posted by AlonzoMosleyFBI on Oct 21, 2014 - 39 comments

Who Wins The Scene

Who wins the scene.... Tony Zhou dissects the initial Clarice/Hannibal scene in Silence Of The Lambs. More of Zhou's work can be found on his website "Every Frame a Painting".
posted by HuronBob on Oct 18, 2014 - 26 comments

Vrooooom!

There Is No Better Use For Drones Than Star Wars Reenactments.
posted by AlonzoMosleyFBI on Oct 17, 2014 - 12 comments

Where the hell is there a gorilla in the movie? We don’t need a gorilla!

This is a tale nobody wanted to be told. It’s a cautionary tale about an obscure 1980s horror movie cobbled together from work by two separate groups of filmmakers working on the same set with two totally different casts. There’s also a savage businessman, crooked real-estate dealings, betrayal, madness, death, ex-Green Berets, ex-porn stars, and one of the founding fathers of the United States. - The Dissolve on "Spookies"
posted by The Whelk on Oct 15, 2014 - 17 comments

It's like “Politically Incorrect”, but with less politics and more wine

In 2001, long before he helped launch the Marvel Cinematic Universe juggernaut, Jon Favreau could reasonably be described as “that guy in Swingers”. But sometime between Swingers and Iron Man, Favreau used some of his clout to create and host a new show for the Independent Film Channel. It was called "Dinner for Five". [more inside]
posted by AlonzoMosleyFBI on Oct 14, 2014 - 47 comments

"What do we say to the dead?"

On the fiftieth anniversary of its theatrical release, Slate is taking a look back at the Cold War thriller Fail Safe (trailer), which stars Henry Fonda as a U.S. President who has to deal with a computational accident that risks nuclear war. The film was preceded at the box office by Dr. Strangelove, a film very similar in plot but drastically different in tone. Fail Safe bombed as a result of the comparison with Kubrick's masterpiece, but the story itself would have a second chance at reaching audiences come the year 2000. [more inside]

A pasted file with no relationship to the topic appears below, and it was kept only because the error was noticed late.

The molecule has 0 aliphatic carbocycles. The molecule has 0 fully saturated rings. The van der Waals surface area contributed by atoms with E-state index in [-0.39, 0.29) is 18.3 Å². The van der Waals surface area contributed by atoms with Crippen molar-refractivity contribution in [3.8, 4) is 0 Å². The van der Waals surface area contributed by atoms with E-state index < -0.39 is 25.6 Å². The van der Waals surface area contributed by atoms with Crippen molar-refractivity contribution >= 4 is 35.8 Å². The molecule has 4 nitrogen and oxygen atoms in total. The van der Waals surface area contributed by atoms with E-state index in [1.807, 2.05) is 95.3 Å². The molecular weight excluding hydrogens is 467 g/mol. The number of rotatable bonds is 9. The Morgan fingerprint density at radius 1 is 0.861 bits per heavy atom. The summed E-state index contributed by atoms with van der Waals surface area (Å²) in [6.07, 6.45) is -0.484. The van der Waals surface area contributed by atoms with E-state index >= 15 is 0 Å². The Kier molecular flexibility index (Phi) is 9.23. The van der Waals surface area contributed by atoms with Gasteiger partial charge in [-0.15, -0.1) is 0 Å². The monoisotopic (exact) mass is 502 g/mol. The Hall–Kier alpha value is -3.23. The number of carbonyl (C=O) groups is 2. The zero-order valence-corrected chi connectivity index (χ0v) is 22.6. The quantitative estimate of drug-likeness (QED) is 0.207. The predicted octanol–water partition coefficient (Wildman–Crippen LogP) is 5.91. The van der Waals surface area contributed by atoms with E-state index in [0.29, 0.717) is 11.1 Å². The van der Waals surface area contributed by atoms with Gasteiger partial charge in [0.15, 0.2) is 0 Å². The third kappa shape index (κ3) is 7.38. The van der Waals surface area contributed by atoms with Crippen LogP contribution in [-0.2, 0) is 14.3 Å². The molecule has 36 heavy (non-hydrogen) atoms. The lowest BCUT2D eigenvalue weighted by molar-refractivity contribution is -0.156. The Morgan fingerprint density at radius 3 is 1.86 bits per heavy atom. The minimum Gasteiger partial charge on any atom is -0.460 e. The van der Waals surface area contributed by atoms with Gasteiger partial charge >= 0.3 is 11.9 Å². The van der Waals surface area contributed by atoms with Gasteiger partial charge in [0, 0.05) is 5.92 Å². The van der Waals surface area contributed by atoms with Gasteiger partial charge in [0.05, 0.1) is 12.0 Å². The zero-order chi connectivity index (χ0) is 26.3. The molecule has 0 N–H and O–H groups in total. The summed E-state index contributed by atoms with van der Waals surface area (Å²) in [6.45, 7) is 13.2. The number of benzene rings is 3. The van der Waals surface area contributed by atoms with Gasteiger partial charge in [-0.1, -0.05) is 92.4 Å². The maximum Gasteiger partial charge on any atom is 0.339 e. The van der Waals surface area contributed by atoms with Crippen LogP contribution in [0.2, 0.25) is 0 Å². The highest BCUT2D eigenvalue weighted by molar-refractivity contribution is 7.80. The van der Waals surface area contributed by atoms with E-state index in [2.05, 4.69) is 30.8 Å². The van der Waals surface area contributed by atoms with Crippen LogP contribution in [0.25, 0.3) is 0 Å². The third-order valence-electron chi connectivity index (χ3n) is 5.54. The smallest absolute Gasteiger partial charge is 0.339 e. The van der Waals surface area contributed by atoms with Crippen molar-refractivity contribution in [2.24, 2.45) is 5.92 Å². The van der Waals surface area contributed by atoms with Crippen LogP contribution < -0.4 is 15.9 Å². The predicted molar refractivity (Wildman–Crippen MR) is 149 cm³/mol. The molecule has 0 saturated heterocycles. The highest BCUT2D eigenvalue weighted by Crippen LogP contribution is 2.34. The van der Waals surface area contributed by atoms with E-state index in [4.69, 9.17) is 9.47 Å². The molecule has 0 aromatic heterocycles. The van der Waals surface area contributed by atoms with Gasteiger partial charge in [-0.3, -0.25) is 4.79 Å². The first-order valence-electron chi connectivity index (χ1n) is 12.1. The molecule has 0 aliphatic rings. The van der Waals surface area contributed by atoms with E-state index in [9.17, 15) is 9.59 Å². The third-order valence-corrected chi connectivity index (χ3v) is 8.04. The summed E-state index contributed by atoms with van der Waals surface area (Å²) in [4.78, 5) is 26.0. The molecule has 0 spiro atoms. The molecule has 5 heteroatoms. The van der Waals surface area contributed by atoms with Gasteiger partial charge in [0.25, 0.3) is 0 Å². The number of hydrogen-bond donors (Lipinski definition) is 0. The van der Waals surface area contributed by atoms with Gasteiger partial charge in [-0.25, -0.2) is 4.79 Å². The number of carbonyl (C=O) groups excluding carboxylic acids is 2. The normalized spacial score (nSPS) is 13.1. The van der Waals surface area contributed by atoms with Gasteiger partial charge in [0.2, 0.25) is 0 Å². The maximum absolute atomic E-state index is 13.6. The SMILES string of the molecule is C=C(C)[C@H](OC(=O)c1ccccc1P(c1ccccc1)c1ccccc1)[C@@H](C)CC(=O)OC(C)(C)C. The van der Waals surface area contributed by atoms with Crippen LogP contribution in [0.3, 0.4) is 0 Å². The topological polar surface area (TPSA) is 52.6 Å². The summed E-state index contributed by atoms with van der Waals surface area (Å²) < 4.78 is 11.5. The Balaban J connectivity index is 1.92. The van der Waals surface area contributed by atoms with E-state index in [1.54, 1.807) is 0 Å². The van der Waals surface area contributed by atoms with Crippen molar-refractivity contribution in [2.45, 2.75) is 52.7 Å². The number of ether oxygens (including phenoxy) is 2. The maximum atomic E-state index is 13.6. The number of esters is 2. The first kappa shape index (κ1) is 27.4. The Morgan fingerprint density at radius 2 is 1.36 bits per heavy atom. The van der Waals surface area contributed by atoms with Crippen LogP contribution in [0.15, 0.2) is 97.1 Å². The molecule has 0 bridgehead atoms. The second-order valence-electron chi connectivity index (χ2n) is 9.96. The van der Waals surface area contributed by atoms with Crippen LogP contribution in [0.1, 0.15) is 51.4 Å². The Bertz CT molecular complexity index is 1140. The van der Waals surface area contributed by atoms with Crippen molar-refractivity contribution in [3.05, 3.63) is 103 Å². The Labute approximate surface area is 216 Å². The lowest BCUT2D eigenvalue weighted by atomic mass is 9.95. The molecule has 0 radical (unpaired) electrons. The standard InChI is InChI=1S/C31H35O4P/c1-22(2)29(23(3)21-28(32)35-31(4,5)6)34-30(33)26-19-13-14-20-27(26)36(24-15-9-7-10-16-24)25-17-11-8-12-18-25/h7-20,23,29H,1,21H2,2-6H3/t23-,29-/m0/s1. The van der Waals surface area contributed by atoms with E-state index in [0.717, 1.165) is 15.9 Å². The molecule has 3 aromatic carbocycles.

posted by AlonzoMosleyFBI on Oct 7, 2014 - 54 comments

Because "there’s much more to Tetris than simply clearing lines."

Coming soon to a theater near you, it's Tetris! The Movie.
posted by hoodrich on Oct 6, 2014 - 60 comments

Cowspiracy is a documentary now being screened

Cowspiracy is a crowdfunded documentary now being screened that examines the environmental impact of animal agriculture and seeks to examine why prominent environmental groups have apparently not made it a focus of their efforts. David Robinson Simon, the author of Meatonomics who appears in the film, interviews filmmakers Kip Andersen and Keegan Kuhn. [more inside]
posted by Drinky Die on Oct 4, 2014 - 32 comments

Women make up only 29% of all movie characters